Addressing Inadequate Number Of Doctors

0
547
Director, Health Planning Research and Statistics, Federal Ministry of Health (FMOH), Dr Ngozi Azodoh; Director, Primary Health Care Systems Development, Dr Nnenna Ihebuzor and  Director, Hospital Services (FMOH), Dr Patience Osinubi, during an Interactive Session on Transition to Sustainable Development Goals on the Maternal and Newborn Continuum of Care in Abuja.        Photo: NAN
Director, Health Planning Research and Statistics, Federal Ministry of Health (FMOH), Dr Ngozi Azodoh; Director, Primary Health Care Systems Development, Dr Nnenna Ihebuzor and Director, Hospital Services (FMOH), Dr Patience Osinubi, during an Interactive Session on Transition to Sustainable Development Goals on the Maternal and Newborn Continuum of Care in Abuja. Photo: NAN

Concerned Nigeri
ans note that the number of doctors in the healthcare centres across the country is inadequate considering the nation’s population estimated at more than 170 million.
They opine that the Nigerian situation in this regard does not represent the recommendation of the World Health Organisation (WHO) that there should be one doctor, at least, to every 600 patients.
Expressing concern about the inadequate number of doctors, the Medical and Dental Council of Nigeria, says that no fewer than 35,000 medical doctors are presently practising in the country in spite of the size of its population.
But medical experts insist that massive exodus of medical professionals from Nigeria in search of greener pastures in foreign countries is the cause of the shortage of medical doctors.
Dr Anthony Omolola, the Chairman Association of General and Private Medical Practitioners of Nigeria, Lagos chapter, noted that the brain-drain problem could be checked if the government improved on the welfare package of doctors in the country.
He admitted with an analyst’s view that “there is a disproportionate concentration of medical professionals in urban areas.’’
Omolola also advised that Nigerian Government should give more attention to primary healthcare to reduce disease burden in the society.
Sharing similar sentiments, Dr Osahon Enabulele, the former National President of Nigerian Medical Association (NMA), said poor human resources planning and unsatisfactory working conditions, among others, were responsible for the dearth of medical personnel.
According to him, because of inadequate infrastructure and remuneration packages, a sizeable number of physicians, nurses and other medical professionals are moving out of the country in droves.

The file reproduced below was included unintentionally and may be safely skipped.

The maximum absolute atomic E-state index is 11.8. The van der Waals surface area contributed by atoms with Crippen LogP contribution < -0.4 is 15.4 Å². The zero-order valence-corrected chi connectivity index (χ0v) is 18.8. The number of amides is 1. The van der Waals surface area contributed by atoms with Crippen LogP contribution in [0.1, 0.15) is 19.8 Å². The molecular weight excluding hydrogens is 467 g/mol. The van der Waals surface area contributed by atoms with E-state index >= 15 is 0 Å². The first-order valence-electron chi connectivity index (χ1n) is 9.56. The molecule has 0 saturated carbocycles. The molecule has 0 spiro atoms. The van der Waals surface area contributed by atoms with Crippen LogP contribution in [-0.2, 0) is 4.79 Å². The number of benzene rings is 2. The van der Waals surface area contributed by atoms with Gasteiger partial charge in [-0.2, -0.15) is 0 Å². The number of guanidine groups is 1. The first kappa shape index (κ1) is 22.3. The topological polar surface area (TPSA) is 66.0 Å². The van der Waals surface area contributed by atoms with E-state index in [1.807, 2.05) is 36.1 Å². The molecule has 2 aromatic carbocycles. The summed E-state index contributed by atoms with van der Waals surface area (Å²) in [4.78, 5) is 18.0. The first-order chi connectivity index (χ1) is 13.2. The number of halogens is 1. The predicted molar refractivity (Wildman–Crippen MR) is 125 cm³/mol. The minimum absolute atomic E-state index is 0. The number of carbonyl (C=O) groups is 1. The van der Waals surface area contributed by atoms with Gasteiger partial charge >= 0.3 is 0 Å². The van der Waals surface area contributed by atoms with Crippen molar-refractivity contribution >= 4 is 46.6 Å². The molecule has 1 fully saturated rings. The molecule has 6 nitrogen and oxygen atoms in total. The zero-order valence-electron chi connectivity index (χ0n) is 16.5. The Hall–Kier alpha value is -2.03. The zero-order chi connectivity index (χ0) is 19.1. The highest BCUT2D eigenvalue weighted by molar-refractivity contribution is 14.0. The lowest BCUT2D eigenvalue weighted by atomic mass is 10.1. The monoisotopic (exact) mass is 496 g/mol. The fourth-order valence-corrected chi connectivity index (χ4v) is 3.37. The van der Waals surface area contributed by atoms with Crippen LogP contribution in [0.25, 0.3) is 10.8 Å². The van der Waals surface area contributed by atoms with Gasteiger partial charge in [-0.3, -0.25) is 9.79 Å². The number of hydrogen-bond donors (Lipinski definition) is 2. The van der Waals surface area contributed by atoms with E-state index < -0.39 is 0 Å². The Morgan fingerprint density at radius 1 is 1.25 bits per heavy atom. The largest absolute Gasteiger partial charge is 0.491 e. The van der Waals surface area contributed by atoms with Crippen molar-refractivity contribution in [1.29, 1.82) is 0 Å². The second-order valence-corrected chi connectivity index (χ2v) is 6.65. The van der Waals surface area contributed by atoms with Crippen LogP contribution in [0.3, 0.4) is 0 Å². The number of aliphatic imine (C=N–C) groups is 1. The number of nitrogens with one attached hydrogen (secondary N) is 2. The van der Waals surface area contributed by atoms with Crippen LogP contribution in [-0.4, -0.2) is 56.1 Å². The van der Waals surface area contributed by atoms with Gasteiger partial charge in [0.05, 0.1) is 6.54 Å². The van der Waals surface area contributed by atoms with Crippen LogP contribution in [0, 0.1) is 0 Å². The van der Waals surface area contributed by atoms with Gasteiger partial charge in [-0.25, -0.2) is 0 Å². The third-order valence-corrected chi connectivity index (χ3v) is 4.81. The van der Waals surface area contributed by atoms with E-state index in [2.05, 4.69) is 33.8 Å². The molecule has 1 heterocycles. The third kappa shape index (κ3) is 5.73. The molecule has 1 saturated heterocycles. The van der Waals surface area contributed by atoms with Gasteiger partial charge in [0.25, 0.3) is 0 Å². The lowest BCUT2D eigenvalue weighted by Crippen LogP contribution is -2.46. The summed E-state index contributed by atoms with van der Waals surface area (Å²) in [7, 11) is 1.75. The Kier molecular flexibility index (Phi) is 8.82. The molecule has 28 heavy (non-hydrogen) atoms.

“Most of these doctors are presently working in U.S., UK, South Africa and other neighbouring African countries, where medical personnel are treated better,’’ he observed.
“In addition, more than 100,000 applicants show interest in studying medicine and surgery annually but less than five per cent gets admission.
“Universities cannot admit more than a certain quota based on the policy of National Universities’ Commission (NUC).
“This is due to lack of infrastructures in our universities but the onus lies on the government to increase funding for education to put in place requisite facilities.
“This in turn would increase the number of applicants admitted to study medicine, increase the number of medical graduates and reduce the current doctor-patient ratio,’’ he said.
Enabulele urged the Federal Government to increase budgetary allocation for residency programme of young doctors and improve salary and welfare packages of medical personnel to make those that are qualified stay in the country.
He said Nigeria had shortage of specialist doctors because the appropriate authorities placed little or no importance on training of doctors and other health professionals.
“The ratio of patients to doctors in Nigeria is appalling. It is about one doctor to 8,000 people; in U.S. and UK, it is one doctor to 100 people,’’ he said.
Expressing concern about shortage of doctors in Nigeria, Dr Biodun Ogungbo, a consultant neurosurgeon, said there were 50 neurologists and 40 neurosurgeons in the country — doctors who specialise in the diagnosis and treatment of conditions affecting the nervous system.
“This shortage of neurologists means that Nigerians do not have access to neurological services. Even if they do, it will be expensive and unaffordable to most people,’’ he said.
Further to this, observers note that there is only one diagnostic centre in the country at the University College Hospital, Ibadan, where the elderly —aged 65 and above — can receive specialist attention.
They note that Nigerian medical doctors also prefer popular areas of medicine such as obstetrics, gynaecology and surgery, the development, they believe, has contributed to inadequate personnel in healthcare.
But Dr Nathaniel Adewole, a gynaecologist in Abuja, gave other reasons for shortage of medical doctors
“Many students study the profession against their desire, so some went into business after the training.
“Also, some female doctors, due to marital issues, could decide not to practise medicine as it would affect the family life,’’ he observed.
He also decried lack of space in the government hospitals, insisting that none availability of enough accommodation had posed problem for some young doctors to do internship.
“Space is the major barrier for graduated doctor to do their internship, once there is space they will be taking; so it is done batch by batch,’’ Adewole explained.
This, notwithstanding, analysts opine that to meet the recommendation of WHO, Nigeria needs 283,308 additional doctors to maintain standard healthcare of its population.
Medical experts, therefore, appeal to the three tiers of government to address the deteriorating working conditions of doctors and dentists in primary and secondary healthcare by upgrading facilities in their domain.
Nwachukwu writes for News Agency of Nigeria (NAN).

 

Jacinta Nwachukwu